Most talked about Ars Technica stories

Tragedy: Russia’s orbiting zero-g sex geckos have all died

arstechnica.com — Several weeks back, we learned of the harrowing tale of the zero-g sex geckos: blasted into low Earth orbit aboard the Russian Foton-M4 satellite as part of a biological experiment to study reproduction in microgravity, the sex geckos mission was endangered almost from the beginning when Russian space agency Roscosmos lost positive control over the geckos' spacecraft.
Sep 02, 2014

RT @eschor: cc @iamjohnoliver :( MT @BlakeSobczak Hate to write this, but Russia's space sex gecko mission has ended in tragedy. bit.ly/1lwl7aV

Sep 02, 2014

Cauchemar. RT @eschor @blakeSobczak Hate to write this, but Russia's space sex gecko mission has ended in tragedy. bit.ly/1lwl7aV

Sep 02, 2014

RT @eschor: cc @iamjohnoliver :( MT @BlakeSobczak Hate to write this, but Russia's space sex gecko mission has ended in tragedy. bit.ly/1lwl7aV

Sep 02, 2014

RT @RhituC: Sigh, may the geckos rest in peace. MT @BlakeSobczak: Russia's space sex gecko mission has ended in tragedy. bit.ly/1lwl7aV

Sep 02, 2014

RT @BlakeSobczak: Hate to be writing this, but Russia's space sex gecko mission has ended in tragedy. bit.ly/1lwl7aV

Show 5 more tweets from Rhitu Chatterjee, Elana Schor and others...

FBI, Apple investigating celebrity photo hacks

arstechnica.com — A spokesperson for Apple confirmed that the company is investigating whether an alleged vulnerability in the company's "Find My iPhone" service and other possible vulnerabilities in its iCloud cloud storage service for Apple devices were used in the hacking of the personal photos of a number of celebrities.

Ferguson police department gets body cameras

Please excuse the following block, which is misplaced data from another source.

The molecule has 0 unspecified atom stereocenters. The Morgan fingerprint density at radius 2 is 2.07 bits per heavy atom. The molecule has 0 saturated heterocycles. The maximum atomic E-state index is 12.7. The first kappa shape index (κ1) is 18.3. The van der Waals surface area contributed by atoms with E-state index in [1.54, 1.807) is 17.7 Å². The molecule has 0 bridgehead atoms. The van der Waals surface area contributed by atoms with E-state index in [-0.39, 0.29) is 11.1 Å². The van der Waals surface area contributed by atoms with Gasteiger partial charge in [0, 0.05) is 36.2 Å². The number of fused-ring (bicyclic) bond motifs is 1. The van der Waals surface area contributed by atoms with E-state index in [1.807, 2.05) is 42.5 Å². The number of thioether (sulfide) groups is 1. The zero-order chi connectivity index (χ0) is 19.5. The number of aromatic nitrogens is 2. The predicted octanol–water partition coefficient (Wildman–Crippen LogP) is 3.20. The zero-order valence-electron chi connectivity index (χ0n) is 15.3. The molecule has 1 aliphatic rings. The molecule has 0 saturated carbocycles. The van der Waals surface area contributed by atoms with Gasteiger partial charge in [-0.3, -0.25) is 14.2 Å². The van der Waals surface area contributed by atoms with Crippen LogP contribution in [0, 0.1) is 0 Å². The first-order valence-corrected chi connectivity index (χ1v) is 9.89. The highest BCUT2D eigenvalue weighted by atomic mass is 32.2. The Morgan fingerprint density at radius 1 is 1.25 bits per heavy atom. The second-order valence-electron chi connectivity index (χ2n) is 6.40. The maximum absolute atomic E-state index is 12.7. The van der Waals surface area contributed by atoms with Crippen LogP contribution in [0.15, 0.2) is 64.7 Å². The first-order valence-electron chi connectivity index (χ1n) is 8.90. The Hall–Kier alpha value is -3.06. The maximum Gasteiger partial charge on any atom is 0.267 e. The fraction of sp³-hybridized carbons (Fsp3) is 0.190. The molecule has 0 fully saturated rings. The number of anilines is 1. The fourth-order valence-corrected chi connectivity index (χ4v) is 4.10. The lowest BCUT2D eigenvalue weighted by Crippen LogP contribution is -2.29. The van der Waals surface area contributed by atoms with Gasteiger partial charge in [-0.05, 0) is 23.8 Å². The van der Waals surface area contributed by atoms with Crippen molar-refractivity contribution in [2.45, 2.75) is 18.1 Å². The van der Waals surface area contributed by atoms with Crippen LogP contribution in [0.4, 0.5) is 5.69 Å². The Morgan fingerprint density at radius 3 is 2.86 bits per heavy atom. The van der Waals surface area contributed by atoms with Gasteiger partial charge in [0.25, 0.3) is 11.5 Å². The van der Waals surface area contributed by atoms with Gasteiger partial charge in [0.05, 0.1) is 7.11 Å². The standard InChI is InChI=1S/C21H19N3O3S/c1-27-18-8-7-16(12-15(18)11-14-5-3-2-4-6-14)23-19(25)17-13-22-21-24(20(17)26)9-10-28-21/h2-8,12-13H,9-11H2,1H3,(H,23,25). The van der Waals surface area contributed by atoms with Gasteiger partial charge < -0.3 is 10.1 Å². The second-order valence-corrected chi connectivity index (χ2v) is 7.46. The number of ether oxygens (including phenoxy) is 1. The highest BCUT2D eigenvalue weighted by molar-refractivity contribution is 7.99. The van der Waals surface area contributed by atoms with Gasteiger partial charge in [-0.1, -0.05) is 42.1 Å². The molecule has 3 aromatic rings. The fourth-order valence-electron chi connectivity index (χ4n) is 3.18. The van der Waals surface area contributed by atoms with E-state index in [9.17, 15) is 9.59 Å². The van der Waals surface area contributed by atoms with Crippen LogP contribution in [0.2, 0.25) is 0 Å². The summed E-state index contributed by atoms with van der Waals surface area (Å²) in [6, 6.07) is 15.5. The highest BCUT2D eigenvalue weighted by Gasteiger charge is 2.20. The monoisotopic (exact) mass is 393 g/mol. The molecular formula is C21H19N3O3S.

arstechnica.com — Further Reading Ferguson teen's shooting death may dramatically expand the surveillance society. The Missouri police department that killed an unarmed teen last month is now equipped with body cameras so that officers may record their daily patrols. The Ferguson Police Department was gifted 50 cameras, and officers on the street began wearing them on their uniforms over the Labor Day weekend.

Gencon: Pics from the world’s largest-and nerdiest-gaming convention

arstechnica.com — Gencon bills itself as the world's largest gaming convention. It's four days devoted to RPGs, tabletop games, card games, dice games, miniatures games, foam swords, and cosplay. (But no-well, very few-console or computer games.) I, along with 50,000 other folks, attended this year's bash located in downtown Indianapolis.
Sep 02, 2014

RT @NateXAnderson: My gallery of pics from the world's largest—and nerdiest—gaming convention. (Includes Batman in a yellow kilt): arstechnica.com/gaming/2014/09…

Sep 02, 2014

My gallery of pics from the world's largest—and nerdiest—gaming convention. (Includes Batman in a yellow kilt): arstechnica.com/gaming/2014/09…

Trinitite: The radioactive rock buried in New Mexico before the Atari games

arstechnica.com — Four months ago, Ars Technica sent me out to Alamogordo, New Mexico to be present at the unearthing of a landfill that was long-rumored to hold a trove of Atari games, dumped at the site after the video game crash of 1983.
Sep 01, 2014

RT @arstechnica: Trinitite: The radioactive rock buried in New Mexico before the Atari games ars.to/1qNOodD by @MeganGeuss